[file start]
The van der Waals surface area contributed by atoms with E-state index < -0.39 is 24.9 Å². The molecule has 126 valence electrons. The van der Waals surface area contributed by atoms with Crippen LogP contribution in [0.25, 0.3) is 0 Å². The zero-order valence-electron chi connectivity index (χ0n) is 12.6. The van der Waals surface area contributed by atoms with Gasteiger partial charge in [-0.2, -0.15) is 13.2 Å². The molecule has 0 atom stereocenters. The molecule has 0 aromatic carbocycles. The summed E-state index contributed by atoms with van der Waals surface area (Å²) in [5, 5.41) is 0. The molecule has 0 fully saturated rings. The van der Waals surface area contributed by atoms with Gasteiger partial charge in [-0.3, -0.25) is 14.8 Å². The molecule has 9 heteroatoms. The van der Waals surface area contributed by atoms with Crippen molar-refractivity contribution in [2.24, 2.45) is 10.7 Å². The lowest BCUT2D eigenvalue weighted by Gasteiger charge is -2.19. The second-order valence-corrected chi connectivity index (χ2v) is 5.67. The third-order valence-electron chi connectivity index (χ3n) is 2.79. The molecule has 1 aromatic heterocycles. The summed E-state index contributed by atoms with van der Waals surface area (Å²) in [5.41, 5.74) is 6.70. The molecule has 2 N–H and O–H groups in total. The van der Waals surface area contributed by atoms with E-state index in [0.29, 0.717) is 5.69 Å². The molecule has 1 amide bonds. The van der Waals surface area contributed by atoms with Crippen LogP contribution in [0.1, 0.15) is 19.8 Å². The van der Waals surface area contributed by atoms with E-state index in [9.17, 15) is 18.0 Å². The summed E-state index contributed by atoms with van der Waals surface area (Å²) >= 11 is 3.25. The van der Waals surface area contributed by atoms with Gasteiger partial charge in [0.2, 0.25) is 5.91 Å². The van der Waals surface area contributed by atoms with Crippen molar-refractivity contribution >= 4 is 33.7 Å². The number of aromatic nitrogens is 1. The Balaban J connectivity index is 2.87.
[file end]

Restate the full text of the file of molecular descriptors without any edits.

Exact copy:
The van der Waals surface area contributed by atoms with E-state index < -0.39 is 24.9 Å². The molecule has 126 valence electrons. The van der Waals surface area contributed by atoms with Crippen LogP contribution in [0.25, 0.3) is 0 Å². The zero-order valence-electron chi connectivity index (χ0n) is 12.6. The van der Waals surface area contributed by atoms with Gasteiger partial charge in [-0.2, -0.15) is 13.2 Å². The molecule has 0 atom stereocenters. The molecule has 0 aromatic carbocycles. The summed E-state index contributed by atoms with van der Waals surface area (Å²) in [5, 5.41) is 0. The molecule has 0 fully saturated rings. The van der Waals surface area contributed by atoms with Gasteiger partial charge in [-0.3, -0.25) is 14.8 Å². The molecule has 9 heteroatoms. The van der Waals surface area contributed by atoms with Crippen molar-refractivity contribution in [2.24, 2.45) is 10.7 Å². The lowest BCUT2D eigenvalue weighted by Gasteiger charge is -2.19. The second-order valence-corrected chi connectivity index (χ2v) is 5.67. The third-order valence-electron chi connectivity index (χ3n) is 2.79. The molecule has 1 aromatic heterocycles. The summed E-state index contributed by atoms with van der Waals surface area (Å²) in [5.41, 5.74) is 6.70. The molecule has 2 N–H and O–H groups in total. The van der Waals surface area contributed by atoms with E-state index in [0.29, 0.717) is 5.69 Å². The molecule has 1 amide bonds. The van der Waals surface area contributed by atoms with Crippen LogP contribution in [0.1, 0.15) is 19.8 Å². The van der Waals surface area contributed by atoms with E-state index in [9.17, 15) is 18.0 Å². The summed E-state index contributed by atoms with van der Waals surface area (Å²) >= 11 is 3.25. The van der Waals surface area contributed by atoms with Gasteiger partial charge in [0.2, 0.25) is 5.91 Å². The van der Waals surface area contributed by atoms with Crippen molar-refractivity contribution >= 4 is 33.7 Å². The number of aromatic nitrogens is 1. The Balaban J connectivity index is 2.87.